The Land That Will Pretty Much Drive Me Crazy
28.10.2008 - 28.10.2008 21 °C
Buon Giorno Friends,
First of all, we are having a great time in Rome, although our luck with the weather is beginning to fade. We are experiencing more rain here, some downpours even. Thankfully, the kids and I have really only been caught in one downpour so far.
We'll get back to the more serious blogging in a bit, but for now, I've just got to get out my list of grievances. Rome (and Italy in general) is packed full of all kinds of important things to see. Yet, the place is really starting to get to me. Our trusty guidebook warns us of the chaos and encourages us to "accept it all as a package deal." It's all part of the experience and we should just roll with it. Well, I'm starting to doubt that I have the mental fortitude for such an approach.
So, here's a little list of my frustrations:
1. In Rome, there is hardly a distinction between the sidewalk and the street. We have certainly seen scooters-- and even a car once-- riding on what seemed to us clearly to be the sidewalk. In all fairness, I must admit that we have, on occasion (and only when clear) have walked on the street (Romans don't walk especially fast and sometimes we are in a hurry).
2. Museum cloakrooms in Rome do not accept cloaks-- only bags. Go figure. Since the weather has been mixed, we have had to take rain jackets with us. The first time we marched up to a cloakroom to deposit our jackets, we were given a stern "no." So, now we bring one of those bags that stuffs into itself and we stuff our jackets into that. Take that, Rome!
3. Romans (and Italians in general) have a strange and unhealthy obsession with "correct change." In most museums we have visited, there is a clear sign posted (usually in Italian and in English): "correct change, please" (sometimes, there is no "please"). And, even in other, unexpected places we have found correct change (or close to it) to be expected. A couple of days ago, I went to our local little market to stock up on some groceries. The total came to 41.61 euros. I handed the guy a 50 euro bill. He clearly wanted something different. He just held onto the fifty (holding it up), and kept looking at me and muttering in Italian. After a day of sightseeing (including "correct change" signs everywhere), I didn't have anything else. But, he persisted. So, I persisted too, shrugging my shoulders and, in English, "I don't have anything else." Finally, he made change and grudgingly stuffed into my hand.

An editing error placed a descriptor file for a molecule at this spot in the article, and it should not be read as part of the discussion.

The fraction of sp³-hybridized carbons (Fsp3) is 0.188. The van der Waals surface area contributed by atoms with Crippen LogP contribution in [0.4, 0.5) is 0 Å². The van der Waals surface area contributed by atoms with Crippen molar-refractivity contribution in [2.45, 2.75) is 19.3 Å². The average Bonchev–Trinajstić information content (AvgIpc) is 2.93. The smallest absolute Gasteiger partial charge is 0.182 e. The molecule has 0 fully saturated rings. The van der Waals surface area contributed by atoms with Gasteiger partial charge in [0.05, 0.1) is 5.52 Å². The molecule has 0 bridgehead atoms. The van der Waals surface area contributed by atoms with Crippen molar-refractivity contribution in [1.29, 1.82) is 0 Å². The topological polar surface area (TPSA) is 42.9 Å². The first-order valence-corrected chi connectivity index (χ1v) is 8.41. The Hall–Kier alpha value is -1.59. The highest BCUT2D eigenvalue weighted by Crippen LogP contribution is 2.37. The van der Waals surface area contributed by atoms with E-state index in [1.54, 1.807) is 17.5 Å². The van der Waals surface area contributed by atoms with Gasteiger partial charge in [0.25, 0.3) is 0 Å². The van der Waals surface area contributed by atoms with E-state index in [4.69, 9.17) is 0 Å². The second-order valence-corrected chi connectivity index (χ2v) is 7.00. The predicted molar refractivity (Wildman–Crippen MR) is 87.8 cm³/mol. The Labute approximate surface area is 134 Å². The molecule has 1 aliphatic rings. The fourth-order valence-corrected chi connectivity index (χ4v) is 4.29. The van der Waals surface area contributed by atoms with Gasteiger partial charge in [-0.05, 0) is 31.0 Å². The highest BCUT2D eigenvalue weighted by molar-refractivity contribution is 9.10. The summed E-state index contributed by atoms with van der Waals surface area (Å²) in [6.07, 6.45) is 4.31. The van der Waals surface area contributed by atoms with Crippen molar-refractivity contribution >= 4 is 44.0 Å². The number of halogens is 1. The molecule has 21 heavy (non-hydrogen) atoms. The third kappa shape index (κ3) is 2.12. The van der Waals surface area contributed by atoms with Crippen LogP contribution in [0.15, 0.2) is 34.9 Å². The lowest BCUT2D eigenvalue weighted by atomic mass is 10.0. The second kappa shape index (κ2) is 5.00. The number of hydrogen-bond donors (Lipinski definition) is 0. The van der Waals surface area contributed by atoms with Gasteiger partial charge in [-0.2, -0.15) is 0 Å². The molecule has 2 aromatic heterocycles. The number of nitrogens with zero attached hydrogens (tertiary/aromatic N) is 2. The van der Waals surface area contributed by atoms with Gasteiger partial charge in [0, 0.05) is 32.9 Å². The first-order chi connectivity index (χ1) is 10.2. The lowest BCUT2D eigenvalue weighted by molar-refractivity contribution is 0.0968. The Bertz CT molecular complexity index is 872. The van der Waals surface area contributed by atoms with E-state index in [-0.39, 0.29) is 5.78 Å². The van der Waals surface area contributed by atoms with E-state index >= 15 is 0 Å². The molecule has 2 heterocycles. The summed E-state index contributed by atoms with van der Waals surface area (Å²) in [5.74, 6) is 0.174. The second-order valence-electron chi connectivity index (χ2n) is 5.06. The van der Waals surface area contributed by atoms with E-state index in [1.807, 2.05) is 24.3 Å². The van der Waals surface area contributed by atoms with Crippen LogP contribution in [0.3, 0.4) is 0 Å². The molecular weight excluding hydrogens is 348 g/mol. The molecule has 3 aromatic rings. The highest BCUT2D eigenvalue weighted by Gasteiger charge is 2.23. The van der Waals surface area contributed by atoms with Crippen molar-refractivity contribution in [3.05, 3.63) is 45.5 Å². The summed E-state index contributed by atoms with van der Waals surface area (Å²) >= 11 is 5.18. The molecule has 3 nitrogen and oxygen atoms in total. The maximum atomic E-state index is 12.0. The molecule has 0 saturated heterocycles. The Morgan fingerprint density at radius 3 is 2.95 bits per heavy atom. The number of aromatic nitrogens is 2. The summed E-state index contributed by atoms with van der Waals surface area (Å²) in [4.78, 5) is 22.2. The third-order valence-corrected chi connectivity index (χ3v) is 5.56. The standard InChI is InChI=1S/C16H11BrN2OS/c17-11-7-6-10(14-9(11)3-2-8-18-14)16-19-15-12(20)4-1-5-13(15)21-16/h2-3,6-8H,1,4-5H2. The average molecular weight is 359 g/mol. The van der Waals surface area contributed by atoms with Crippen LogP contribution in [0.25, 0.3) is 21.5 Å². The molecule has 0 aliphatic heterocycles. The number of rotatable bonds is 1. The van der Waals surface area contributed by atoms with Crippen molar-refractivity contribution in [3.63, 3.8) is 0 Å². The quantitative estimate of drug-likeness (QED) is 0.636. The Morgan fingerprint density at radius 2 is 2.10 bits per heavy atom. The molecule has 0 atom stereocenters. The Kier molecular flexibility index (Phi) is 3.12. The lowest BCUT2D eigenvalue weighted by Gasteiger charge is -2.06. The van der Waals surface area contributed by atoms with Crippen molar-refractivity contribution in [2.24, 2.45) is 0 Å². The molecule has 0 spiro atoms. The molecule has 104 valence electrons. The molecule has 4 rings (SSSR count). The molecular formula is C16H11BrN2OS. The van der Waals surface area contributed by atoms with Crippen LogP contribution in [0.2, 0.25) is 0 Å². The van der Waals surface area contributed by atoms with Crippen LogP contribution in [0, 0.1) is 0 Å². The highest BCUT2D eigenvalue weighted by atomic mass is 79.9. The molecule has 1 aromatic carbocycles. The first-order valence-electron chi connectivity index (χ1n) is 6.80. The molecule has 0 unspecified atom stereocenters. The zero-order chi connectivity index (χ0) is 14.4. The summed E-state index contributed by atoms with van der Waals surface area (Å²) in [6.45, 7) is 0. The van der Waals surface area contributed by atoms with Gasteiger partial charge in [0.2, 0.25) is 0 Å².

4. The post office isn't really in business to sell stamps. They seem to have more important things to do than to handle mail.
5. Beware large gatherings of birds-- and I mean really large gatherings of birds. In Rome, I have learned that where really large gatherings of birds congregate, there will be a very large quantity of bird poo which, a) is hazardous when wet (slippery underfoot when it's raining), and b) really, really, really stinky. The most horrendous, most foul stench of our whole trip has been here, in Rome, in this little park near our flat where the birds gather in very large numbers. Oh, and it's loud too.
6. Many sights have elaborate security procedures with metal detectors and x-ray machines to check bags. Yet, the security guards are usually chatting among themselves (and, sometimes arguing), so it seems clear that they are not really paying any attention to who or what is going through the machines.
7. Signs at tourist sites are almost non-existent. Now, to be fair, New England is not known for good tourist and road signage. But, Rome is on a whole different level. Here, even at the end of October, there are hordes of tourists. And, yet, at many places there is no way to know if you are in the right line (and there's almost always a line). When we went to the Colosseum (major tourist site, don't you think??), our trusty guidebook (and good thing we had that) told us that, if we had a ticket (which we did) to stay in the left line, with the tour groups, and just to "muscle our way" to the turnstile. Well, this felt like a weird place to be, but we got in that line and stayed there. After some time of moving pretty steadily in the line, we finally came upon a little sign (maybe a little bigger than a normal 8x11 piece of paper), close to the entrance, that divided the two lines-- one line for ticket holders and the other line for without. Thankfully, it turned out, we were in the correct line. Thank you, Rick Steves!
Well, that felt good to get that out. Thankfully, it's not all bad. There is gelato (oh, the delicious gelato makes up for a lot!) and fabulous coffee (even in the most ridiculous and touristy places, they have real espresso machines and not those fake ones you find in the U.S.). And, in some places, they serve cookies at breakfast! Another good thing. Plus, we have found that there is a "discretionary" approach to admission prices at some tourist sites and churches (especially the smaller ones). Although most places post that children over six (and not citizens of an EU country) must pay the adult rate, we have found many sites take one look at John and hand us a free ticket. Sometimes for Margaret too.
We'll post more later. We have a lot to tell!